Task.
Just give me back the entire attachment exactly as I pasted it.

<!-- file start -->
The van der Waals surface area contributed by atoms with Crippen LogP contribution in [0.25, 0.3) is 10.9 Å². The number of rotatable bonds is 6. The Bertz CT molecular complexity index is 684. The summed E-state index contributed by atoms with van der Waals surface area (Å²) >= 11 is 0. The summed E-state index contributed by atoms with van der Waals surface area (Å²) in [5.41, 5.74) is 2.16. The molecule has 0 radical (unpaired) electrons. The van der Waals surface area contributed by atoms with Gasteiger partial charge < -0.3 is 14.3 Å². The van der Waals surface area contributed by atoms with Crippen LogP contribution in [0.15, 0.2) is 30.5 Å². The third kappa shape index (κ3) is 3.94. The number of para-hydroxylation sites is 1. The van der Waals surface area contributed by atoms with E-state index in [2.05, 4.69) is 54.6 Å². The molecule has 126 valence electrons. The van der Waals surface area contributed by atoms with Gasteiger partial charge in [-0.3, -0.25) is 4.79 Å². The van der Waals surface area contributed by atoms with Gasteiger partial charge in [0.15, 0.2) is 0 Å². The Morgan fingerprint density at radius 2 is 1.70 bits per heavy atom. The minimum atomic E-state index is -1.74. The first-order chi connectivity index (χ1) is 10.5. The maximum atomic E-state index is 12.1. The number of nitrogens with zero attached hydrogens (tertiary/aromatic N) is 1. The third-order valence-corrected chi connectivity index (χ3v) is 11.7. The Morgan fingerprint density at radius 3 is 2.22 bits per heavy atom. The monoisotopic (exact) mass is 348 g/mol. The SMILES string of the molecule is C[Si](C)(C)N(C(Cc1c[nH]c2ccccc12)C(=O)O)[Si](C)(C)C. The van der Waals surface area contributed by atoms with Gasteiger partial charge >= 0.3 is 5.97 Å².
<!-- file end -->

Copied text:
The van der Waals surface area contributed by atoms with Crippen LogP contribution in [0.25, 0.3) is 10.9 Å². The number of rotatable bonds is 6. The Bertz CT molecular complexity index is 684. The summed E-state index contributed by atoms with van der Waals surface area (Å²) >= 11 is 0. The summed E-state index contributed by atoms with van der Waals surface area (Å²) in [5.41, 5.74) is 2.16. The molecule has 0 radical (unpaired) electrons. The van der Waals surface area contributed by atoms with Gasteiger partial charge < -0.3 is 14.3 Å². The van der Waals surface area contributed by atoms with Crippen LogP contribution in [0.15, 0.2) is 30.5 Å². The third kappa shape index (κ3) is 3.94. The number of para-hydroxylation sites is 1. The van der Waals surface area contributed by atoms with E-state index in [2.05, 4.69) is 54.6 Å². The molecule has 126 valence electrons. The van der Waals surface area contributed by atoms with Gasteiger partial charge in [-0.3, -0.25) is 4.79 Å². The van der Waals surface area contributed by atoms with Gasteiger partial charge in [0.15, 0.2) is 0 Å². The Morgan fingerprint density at radius 2 is 1.70 bits per heavy atom. The minimum atomic E-state index is -1.74. The first-order chi connectivity index (χ1) is 10.5. The maximum atomic E-state index is 12.1. The number of nitrogens with zero attached hydrogens (tertiary/aromatic N) is 1. The third-order valence-corrected chi connectivity index (χ3v) is 11.7. The Morgan fingerprint density at radius 3 is 2.22 bits per heavy atom. The monoisotopic (exact) mass is 348 g/mol. The SMILES string of the molecule is C[Si](C)(C)N(C(Cc1c[nH]c2ccccc12)C(=O)O)[Si](C)(C)C. The van der Waals surface area contributed by atoms with Gasteiger partial charge >= 0.3 is 5.97 Å².